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Second US human bird flu infection reported in Michigan

Jessica Nix and Riley Griffin, Bloomberg News on

Published in News & Features

A Michigan farmworker tested positive with bird flu, the second person to contract the potentially lethal virus that has run rampant in U.S. cattle.

The farmworker experienced mild symptoms in the eye after contact with an infected cow and has since recovered, the U.S. Centers for Disease Control and Prevention said Wednesday. Michigan officials said Monday that three additional cattle herds had tested positive for bird flu.

The country’s first human case of bird flu from cattle was announced in a Texas farm worker in late March. That patient had an eye infection with the virus, called H5N1, and was treated with an antiviral. Health officials maintain that the risk to the public remains low, as there’s been no human-to-human transmission.

As of late Wednesday, the U.S. Department of Agriculture has reported 52 herds in nine states have tested positive for bird flu. Health officials said they have antivirals and vaccine candidates on hand should they be needed.

The U.S. is also in talks with Moderna Inc. and Pfizer Inc. about the development of messenger RNA avian flu vaccines, Assistant Secretary for Preparedness and Response Dawn O’Connell said on a call with reporters. Moderna declined to comment and Pfizer didn’t immediately respond to a request for comment.

Given the high levels of the virus in raw, unpasteurized milk and the extent of spread through dairy cows, the CDC said, more cases may be identified in people.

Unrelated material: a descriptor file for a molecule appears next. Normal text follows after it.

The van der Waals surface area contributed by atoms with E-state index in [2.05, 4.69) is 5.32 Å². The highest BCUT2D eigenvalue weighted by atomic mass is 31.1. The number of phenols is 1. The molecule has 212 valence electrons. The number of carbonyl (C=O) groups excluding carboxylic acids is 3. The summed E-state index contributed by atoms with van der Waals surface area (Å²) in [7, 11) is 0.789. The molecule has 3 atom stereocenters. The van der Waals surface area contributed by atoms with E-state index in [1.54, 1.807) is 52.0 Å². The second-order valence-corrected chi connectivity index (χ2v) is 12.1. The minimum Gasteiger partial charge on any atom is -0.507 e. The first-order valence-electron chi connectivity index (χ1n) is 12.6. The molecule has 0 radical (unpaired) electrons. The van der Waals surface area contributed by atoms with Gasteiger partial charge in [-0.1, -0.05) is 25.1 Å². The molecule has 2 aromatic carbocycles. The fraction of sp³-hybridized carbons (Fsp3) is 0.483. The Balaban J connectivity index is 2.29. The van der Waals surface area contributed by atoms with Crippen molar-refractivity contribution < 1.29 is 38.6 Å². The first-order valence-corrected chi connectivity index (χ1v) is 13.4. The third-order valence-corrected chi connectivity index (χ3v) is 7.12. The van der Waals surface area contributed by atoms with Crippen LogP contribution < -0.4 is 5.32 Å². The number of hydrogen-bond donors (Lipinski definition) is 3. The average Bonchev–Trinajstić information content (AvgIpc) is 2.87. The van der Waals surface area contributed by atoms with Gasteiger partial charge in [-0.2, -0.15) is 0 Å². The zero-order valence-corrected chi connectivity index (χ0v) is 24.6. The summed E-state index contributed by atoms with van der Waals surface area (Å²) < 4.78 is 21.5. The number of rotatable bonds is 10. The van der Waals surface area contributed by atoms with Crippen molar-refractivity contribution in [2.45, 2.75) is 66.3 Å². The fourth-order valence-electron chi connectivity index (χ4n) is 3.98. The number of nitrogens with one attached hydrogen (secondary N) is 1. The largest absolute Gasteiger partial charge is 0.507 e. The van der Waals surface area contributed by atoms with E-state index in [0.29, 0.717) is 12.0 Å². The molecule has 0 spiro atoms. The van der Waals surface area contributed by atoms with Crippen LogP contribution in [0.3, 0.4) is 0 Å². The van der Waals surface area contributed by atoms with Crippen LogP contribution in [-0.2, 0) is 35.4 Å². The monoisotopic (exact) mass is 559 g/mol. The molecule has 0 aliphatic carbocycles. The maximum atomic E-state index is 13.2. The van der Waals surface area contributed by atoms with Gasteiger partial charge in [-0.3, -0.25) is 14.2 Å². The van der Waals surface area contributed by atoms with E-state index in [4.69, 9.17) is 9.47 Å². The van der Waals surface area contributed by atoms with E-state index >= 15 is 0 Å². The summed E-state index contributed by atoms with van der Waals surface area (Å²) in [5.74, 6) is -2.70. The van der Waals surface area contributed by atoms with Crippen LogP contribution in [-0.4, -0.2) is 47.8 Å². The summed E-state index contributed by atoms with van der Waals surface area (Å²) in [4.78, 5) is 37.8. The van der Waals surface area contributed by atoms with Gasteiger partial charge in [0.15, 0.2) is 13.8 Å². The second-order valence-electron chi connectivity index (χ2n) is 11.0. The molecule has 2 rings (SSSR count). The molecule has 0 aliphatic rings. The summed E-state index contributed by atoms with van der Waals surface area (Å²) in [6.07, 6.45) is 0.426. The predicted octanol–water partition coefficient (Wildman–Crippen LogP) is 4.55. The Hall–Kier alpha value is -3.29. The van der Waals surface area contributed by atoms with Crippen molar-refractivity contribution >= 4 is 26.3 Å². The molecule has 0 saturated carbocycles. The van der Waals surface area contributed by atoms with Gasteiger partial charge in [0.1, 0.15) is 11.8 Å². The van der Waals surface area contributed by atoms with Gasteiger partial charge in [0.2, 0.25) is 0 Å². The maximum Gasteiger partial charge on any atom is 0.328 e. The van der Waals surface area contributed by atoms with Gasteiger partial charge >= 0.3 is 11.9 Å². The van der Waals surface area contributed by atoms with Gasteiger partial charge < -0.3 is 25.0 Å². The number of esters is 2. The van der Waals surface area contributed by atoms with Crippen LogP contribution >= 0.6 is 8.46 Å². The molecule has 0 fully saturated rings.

Michigan Farmworker

The human infection in Michigan “was not unexpected,” Nirav Shah, principal deputy director of the CDC, said on the call. “We found this case because we were looking for this case.”


After Michigan identified an H5N1-infected cattle herd, the farm worker was enrolled in an active surveillance program, which is currently monitoring 170 people across the state. The program sends daily texts to assess workers’ symptoms, Shah said.

When the worker in question reported mild eye symptoms, Shah said, health officials obtained swabs of the worker’s eyes and nose.

Those samples arrived at the CDC on Tuesday. While the nasal swab tested negative for an H5 subtype of influenza A virus, the eye swab tested positive. Shah said it’s “reassuring” that the nasal swab tested negative, because it reduces the likelihood of respiratory spread.

The agency notified Michigan on Tuesday after receiving the positive result and will make results of the viral sequence available within days. It will also conduct a genetic analysis to see if the virus has mutated in a way that could make it more dangerous, as well as how it interacts with existing antivirals and vaccine candidates, Shah said.


(With assistance from Damian Garde.)

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